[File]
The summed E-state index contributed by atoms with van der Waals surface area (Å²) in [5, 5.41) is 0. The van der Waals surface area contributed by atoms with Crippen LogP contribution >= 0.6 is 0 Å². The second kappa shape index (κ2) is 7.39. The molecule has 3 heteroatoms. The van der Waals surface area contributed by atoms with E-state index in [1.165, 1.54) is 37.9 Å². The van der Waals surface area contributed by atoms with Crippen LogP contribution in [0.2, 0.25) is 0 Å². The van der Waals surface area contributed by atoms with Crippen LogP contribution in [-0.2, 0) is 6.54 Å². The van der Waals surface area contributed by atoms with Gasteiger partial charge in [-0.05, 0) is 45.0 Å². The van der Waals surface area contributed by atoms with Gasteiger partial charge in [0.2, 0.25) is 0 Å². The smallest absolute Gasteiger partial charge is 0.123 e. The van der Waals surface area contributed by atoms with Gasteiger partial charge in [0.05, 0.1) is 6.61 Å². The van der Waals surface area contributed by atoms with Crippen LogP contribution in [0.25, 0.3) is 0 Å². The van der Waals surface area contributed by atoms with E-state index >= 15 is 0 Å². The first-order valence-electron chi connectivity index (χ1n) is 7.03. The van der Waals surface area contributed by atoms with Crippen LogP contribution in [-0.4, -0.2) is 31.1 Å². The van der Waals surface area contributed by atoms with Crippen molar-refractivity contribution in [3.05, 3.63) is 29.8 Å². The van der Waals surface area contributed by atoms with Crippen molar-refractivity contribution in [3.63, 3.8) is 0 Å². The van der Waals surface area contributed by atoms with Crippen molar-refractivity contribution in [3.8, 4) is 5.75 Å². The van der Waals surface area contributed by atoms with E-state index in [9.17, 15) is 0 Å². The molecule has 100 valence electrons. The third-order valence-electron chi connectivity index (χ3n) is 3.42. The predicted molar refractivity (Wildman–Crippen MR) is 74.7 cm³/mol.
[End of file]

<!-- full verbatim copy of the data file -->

The summed E-state index contributed by atoms with van der Waals surface area (Å²) in [5, 5.41) is 0. The van der Waals surface area contributed by atoms with Crippen LogP contribution >= 0.6 is 0 Å². The second kappa shape index (κ2) is 7.39. The molecule has 3 heteroatoms. The van der Waals surface area contributed by atoms with E-state index in [1.165, 1.54) is 37.9 Å². The van der Waals surface area contributed by atoms with Crippen LogP contribution in [0.2, 0.25) is 0 Å². The van der Waals surface area contributed by atoms with Crippen LogP contribution in [-0.2, 0) is 6.54 Å². The van der Waals surface area contributed by atoms with Gasteiger partial charge in [-0.05, 0) is 45.0 Å². The van der Waals surface area contributed by atoms with Gasteiger partial charge in [0.2, 0.25) is 0 Å². The smallest absolute Gasteiger partial charge is 0.123 e. The van der Waals surface area contributed by atoms with Gasteiger partial charge in [0.05, 0.1) is 6.61 Å². The van der Waals surface area contributed by atoms with Crippen LogP contribution in [0.25, 0.3) is 0 Å². The van der Waals surface area contributed by atoms with E-state index >= 15 is 0 Å². The first-order valence-electron chi connectivity index (χ1n) is 7.03. The van der Waals surface area contributed by atoms with Crippen LogP contribution in [-0.4, -0.2) is 31.1 Å². The van der Waals surface area contributed by atoms with Crippen molar-refractivity contribution in [3.05, 3.63) is 29.8 Å². The van der Waals surface area contributed by atoms with Crippen molar-refractivity contribution in [3.63, 3.8) is 0 Å². The van der Waals surface area contributed by atoms with Crippen molar-refractivity contribution in [3.8, 4) is 5.75 Å². The van der Waals surface area contributed by atoms with E-state index in [9.17, 15) is 0 Å². The molecule has 100 valence electrons. The third-order valence-electron chi connectivity index (χ3n) is 3.42. The predicted molar refractivity (Wildman–Crippen MR) is 74.7 cm³/mol.